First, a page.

Back in June, CDM Watch, a monitoring group, alleged that up to one-third of all the carbon emission reduction credits issued by the CDM may be fraudulent. According to CDM Watch, the CERs for HFC-23, which is a potent byproduct of coolant manufacturing, were collected by 19 companies in India, China and South Korea that artificially increased their emissions in order to receive CERs from bringing their HFC-23 emissions back down to normal levels. Under the program, factories can receive credits for up to a decade.
In response to the allegations, the Executive Board placed a number of the suspect projects under review, and recommended revisions to their HFC-23 reduction standards, acknowledging that the suspect projects may have “overestimated” [video] their reductions. The Board claims that without the CDM, factories producing the gas may have been replaced within seven years. “CDM does not provide incentive to close down the plant,” the Board ruled.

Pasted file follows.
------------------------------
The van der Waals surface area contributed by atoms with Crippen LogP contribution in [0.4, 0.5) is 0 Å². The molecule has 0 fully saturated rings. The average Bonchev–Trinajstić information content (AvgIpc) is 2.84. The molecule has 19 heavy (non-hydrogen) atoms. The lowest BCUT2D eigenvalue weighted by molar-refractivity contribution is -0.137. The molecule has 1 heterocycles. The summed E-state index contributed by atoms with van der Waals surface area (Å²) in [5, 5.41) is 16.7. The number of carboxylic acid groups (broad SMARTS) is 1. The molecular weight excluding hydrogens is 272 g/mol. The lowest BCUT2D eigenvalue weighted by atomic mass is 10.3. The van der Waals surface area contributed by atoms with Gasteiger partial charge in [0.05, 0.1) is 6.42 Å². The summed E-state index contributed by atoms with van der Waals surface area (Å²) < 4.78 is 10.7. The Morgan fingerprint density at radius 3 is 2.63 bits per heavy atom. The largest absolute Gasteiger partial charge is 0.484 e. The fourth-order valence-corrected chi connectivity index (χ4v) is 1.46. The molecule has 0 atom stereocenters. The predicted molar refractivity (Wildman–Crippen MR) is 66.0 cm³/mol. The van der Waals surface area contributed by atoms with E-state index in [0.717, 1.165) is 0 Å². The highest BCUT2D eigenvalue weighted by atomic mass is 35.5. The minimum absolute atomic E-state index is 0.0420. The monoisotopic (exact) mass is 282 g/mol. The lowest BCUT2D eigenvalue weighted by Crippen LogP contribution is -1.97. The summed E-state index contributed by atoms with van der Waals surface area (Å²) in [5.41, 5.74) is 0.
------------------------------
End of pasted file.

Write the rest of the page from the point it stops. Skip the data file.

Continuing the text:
And the board has now approved new CER issuances to 17 of those projects.
Given the loud and widespread criticism of the CDM in Copenhagen, it will be interesting to see how the Executive Board’s justification of these new issuances will play this week in Cancun — is it possible that CDM Watch got it that wrong?
But for its part, the European Trading Scheme — the biggest marketplace for CERs worldwide — has announced it plans to ban HFC-23 allowances beginning 2013.
“The acceptance of credits from industrial gas projects has been controversial for some time,” the EU said. “Certain gases have a very high global warming potential and abatement is very cheap. This can create huge financial rewards for project developers.”
By eliminating the largest marketplace for the credits, the EU hopes to push the CDM toward true reform, and push investment in CDM projects away from such rapidly-growing economies as India and China, toward smaller countries.
“Offsetting EU emissions with reduction credits from international climate projects is beneficial when the projects make a real contribution to addressing the climate challenge and to sustainable development in the world’s poorest regions and countries,” said Connie Hedegaard, European commissioner for climate action. “With today’s proposal we want to ensure that Europe’s demand for credits is increasingly focused on such projects.”